Heating tech turns nappies into energy
Written by Mark Evans
A new heating technology, backed by boiler manufacturer BAXI, has released the results of an independent scrutiny report that demonstrates its advantages over traditional waste processing in terms of environmental impact.
The HERU converts plastics, food waste, nappies and cardboard into energy to heat a domestic boiler and could save each household 1,200 kg of CO2 per year.
The Energy & Environment report undertook a life cycle assessment of the HERU’s environmental impacts, compared with collecting co-mingled collections of dry recyclables for sorting at a materials recovery facility; and kerbside sorting which separates materials ready for onwards transport to reprocessors.
The report found that the HERU, which uses pyrolysis to turn everyday resource into energy to fuel a domestic boiler, saves each household 72 kg of CO2 annually, while the HERU, when powered by solar, saves each household 1,200 kg of CO2.This is 68 per cent less global warming impact than co-mingled collections, and 32 per cent less than kerbside collections.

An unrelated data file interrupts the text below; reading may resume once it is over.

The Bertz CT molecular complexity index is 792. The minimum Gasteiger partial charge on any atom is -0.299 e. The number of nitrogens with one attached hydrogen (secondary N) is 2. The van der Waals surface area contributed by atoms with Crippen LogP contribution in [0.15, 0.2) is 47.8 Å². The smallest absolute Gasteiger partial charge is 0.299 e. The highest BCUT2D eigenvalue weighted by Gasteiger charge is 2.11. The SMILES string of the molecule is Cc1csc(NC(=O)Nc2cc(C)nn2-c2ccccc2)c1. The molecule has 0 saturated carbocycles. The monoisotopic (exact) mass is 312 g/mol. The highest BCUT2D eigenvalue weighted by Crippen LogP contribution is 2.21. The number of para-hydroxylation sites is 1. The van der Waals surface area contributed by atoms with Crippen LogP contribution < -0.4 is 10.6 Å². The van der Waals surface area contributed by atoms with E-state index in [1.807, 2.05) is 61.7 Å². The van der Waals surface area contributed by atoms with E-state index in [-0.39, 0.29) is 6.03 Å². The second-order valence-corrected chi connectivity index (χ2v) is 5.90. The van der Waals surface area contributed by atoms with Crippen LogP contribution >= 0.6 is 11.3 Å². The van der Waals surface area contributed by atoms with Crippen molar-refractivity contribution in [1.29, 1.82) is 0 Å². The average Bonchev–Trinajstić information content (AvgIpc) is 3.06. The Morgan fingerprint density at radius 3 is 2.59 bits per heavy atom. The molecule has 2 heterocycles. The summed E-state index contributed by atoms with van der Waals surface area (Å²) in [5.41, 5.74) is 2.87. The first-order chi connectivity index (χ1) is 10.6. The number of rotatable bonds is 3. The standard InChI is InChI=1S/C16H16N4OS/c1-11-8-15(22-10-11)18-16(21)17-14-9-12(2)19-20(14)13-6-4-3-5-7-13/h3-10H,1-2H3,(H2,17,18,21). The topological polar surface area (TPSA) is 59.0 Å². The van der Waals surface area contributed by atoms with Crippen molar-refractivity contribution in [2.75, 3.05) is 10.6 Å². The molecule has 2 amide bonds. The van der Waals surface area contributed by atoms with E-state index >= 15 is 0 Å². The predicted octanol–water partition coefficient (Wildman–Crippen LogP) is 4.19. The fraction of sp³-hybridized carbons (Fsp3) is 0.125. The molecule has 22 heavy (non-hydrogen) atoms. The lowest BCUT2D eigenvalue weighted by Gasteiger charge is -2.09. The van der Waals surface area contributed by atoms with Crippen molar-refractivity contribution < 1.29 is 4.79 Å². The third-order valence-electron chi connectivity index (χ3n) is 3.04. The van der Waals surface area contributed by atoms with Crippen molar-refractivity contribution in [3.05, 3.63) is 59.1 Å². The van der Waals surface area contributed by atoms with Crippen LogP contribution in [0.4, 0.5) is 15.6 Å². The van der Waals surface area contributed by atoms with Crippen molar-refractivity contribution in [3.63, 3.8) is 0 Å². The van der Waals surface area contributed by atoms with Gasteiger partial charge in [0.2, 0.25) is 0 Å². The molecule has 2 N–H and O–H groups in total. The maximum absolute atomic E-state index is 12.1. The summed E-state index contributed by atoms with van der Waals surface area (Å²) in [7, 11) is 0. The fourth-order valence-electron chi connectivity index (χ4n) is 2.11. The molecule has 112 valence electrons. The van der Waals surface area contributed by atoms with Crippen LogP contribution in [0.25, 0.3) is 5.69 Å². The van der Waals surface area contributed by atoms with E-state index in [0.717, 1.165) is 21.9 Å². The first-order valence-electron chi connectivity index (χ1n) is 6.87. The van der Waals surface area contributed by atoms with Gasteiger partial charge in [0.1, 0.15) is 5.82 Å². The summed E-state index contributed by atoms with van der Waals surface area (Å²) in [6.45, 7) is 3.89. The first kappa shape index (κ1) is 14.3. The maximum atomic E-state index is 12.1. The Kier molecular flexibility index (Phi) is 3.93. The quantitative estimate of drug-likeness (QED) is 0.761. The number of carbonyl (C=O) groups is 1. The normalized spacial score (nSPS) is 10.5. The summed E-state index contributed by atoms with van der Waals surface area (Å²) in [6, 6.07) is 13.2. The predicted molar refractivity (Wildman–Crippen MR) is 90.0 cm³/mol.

It was estimated that if this was adopted across all the UK's 27 million households this would be equivalent to 8.8 per cent of total UK carbon output.
Nik Spencer, the inventor of the HERU, said: “We opened up the HERU to independent scrutiny as part of our continual process of refinement and improvement, however, the results are truly staggering.
"Climate change and global warming is something that is and will continue to affect us all, and solutions such as the HERU clearly provide viable technology to start addressing these global problems, particularly when used with renewable technologies such as solar."
HERU will be undertaking technical trials at UK sites, ahead of a move to the mass market.
This latter development is being further accelerated in partnership with the UK’s Manufacturing Technology Centre. The trials are also supported by BAXI, Worcestershire County Council, Wychavon District Council and Rugby Borough Council.